The price of Bitcoin dropped to as low as $8,892 on June 15 following a spike in selling pressure on U.S. crypto exchanges. Historical data suggests the abrupt decline of BTC at a crucial price point could catalyze a multi-month correction.
Since October 2019, $10,500 has acted as a key resistance level for Bitcoin.
Every attempt of Bitcoin to surge past $10,500 in the last nine months was met with a strong rejection followed by a steep downtrend.
In October 2019, Bitcoin’s failed attempt at a breakout led to a 63-day correction as price fell to $6,400. In February 2020, BTC dropped to $3,600 within a 30-day period.
Now, after the 3rd failed retest of $10,500, Bitcoin at risk of seeing a triple formation—a highly bearish pattern in technical analysis.
In an interview, Michael van de Poppe, full-time trader at Amsterdam Stock Exchange, emphasized that the uptrend of Bitcoin is intact until it drops below $8,600.
If BTC declines to the mid-$8,000 region, the trader said it could potentially lead to a downtrend to the range of mid-$6,000s to $7,600.
“My viewpoint on the market is that we’re on a crucial pivot… Why a crucial pivot? If $8,600 is lost, the uptrend is lost and potentially many stop/loss triggers can cascade a further downwards drop. In that regard, I assume the levels around $7,300-$7,600 are likely to be tested and potentially even the 200-week MA around mid $6ks for a required test.”
But, the bearish scenario for Bitcoin is dependent on whether BTC can protect the $8,600 support level.
In the near-term, Bitcoin either has to regain momentum above $9,000 and avoid a correction or fall below $8,600 and risk a several-month-long bear cycle.
Van de Poppe said:
“In general, as long as the price remains above the previous low at $8,600, the upwards trend is still intact. This upwards trend started since the heavy crash of March 12th. Through that, a potential wick to $8,800-8,900 can still occur, but price of Bitcoin needs to reclaim $9,300 relatively fast in order to sustain that upwards momentum. “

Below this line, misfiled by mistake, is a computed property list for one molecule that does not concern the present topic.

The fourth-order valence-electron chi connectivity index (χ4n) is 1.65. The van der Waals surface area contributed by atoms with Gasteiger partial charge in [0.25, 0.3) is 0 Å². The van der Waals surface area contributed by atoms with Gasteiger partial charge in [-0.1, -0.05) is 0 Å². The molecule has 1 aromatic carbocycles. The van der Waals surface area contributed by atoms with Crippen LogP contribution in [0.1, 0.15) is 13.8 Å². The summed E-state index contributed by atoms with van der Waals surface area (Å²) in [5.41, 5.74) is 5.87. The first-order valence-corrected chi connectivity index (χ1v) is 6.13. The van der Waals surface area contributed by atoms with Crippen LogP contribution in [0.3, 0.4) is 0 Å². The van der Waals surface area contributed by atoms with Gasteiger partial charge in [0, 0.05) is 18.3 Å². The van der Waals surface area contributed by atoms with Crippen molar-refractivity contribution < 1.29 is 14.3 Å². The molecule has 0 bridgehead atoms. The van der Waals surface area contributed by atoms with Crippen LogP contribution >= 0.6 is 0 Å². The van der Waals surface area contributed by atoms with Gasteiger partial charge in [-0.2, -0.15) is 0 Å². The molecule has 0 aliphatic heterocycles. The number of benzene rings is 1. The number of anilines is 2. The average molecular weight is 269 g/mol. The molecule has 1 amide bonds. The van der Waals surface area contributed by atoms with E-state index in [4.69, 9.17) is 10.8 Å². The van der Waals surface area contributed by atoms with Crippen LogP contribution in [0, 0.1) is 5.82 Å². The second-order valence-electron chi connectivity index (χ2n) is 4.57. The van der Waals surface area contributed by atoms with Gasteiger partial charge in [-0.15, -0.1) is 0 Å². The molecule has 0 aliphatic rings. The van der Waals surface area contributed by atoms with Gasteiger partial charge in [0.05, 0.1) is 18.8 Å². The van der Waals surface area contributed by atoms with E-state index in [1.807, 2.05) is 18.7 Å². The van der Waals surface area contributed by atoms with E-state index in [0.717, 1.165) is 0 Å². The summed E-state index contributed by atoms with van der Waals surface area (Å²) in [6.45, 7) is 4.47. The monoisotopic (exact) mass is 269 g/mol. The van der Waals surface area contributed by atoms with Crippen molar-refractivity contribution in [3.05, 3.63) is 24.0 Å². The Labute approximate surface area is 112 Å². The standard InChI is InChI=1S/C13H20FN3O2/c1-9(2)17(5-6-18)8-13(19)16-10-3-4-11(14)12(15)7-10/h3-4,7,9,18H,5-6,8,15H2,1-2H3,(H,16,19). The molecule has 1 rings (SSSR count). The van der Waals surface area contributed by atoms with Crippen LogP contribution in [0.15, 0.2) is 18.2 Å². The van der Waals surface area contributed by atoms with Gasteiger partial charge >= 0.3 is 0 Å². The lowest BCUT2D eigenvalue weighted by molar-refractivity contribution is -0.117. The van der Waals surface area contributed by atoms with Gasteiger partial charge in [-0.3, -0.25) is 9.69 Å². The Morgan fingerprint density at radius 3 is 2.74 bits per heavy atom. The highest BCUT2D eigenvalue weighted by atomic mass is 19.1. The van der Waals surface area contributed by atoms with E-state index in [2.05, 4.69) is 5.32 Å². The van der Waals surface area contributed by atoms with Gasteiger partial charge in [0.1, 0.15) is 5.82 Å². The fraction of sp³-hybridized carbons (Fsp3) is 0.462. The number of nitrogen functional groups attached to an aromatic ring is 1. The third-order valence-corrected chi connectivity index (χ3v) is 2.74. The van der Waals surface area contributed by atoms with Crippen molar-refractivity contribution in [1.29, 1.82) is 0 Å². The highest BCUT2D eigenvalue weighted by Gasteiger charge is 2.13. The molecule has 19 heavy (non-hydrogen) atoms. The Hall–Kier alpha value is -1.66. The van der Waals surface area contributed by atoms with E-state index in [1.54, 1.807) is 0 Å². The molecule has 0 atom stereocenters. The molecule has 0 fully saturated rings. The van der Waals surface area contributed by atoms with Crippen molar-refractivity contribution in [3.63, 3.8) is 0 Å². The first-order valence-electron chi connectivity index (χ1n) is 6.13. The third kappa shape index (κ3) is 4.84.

One variable that may continue to affect the price of Bitcoin is its ostensible correlation with the U.S. stock market.
Since early April, the price trend of Bitcoin has closely resembled the S&P 500, indicating that various geopolitical risks in the global economy are pressuring investors to approach risk-on assets with caution.
Holger Zschaepitz, market analyst at Welt, said:
“Global markets start in risk-off mode to week as 2nd-wave fears grow. U.S. and European futures retreated along with Asia shares. More than 20 US states seeing pick-up in cases, Tokyo reported jump and Beijing fresh breakout. Bonds gain with U.S. 10-year 0.66%. Brent Oil drop to 37.58, Gold $1,727, Bitcoin $9.1k.”
While Bitcoin itself is considered as an uncorrelated asset, there are aspects of the Bitcoin market that lead the price of BTC to be impacted by geopolitical risks to some extent.
For instance, the largest stablecoin in the crypto market is Tether (USDT) and it accounts for a large portion of daily Bitcoin volume.
Chinese investors typically buy Bitcoin through Tether to circumvent strict restrictions. On-chain data showed that the majority of Tether volume came from China in 2019.
The ongoing slump in the global economy and rising tensions between key governments could also amplify uncertainty in the cryptocurrency market in the short-term.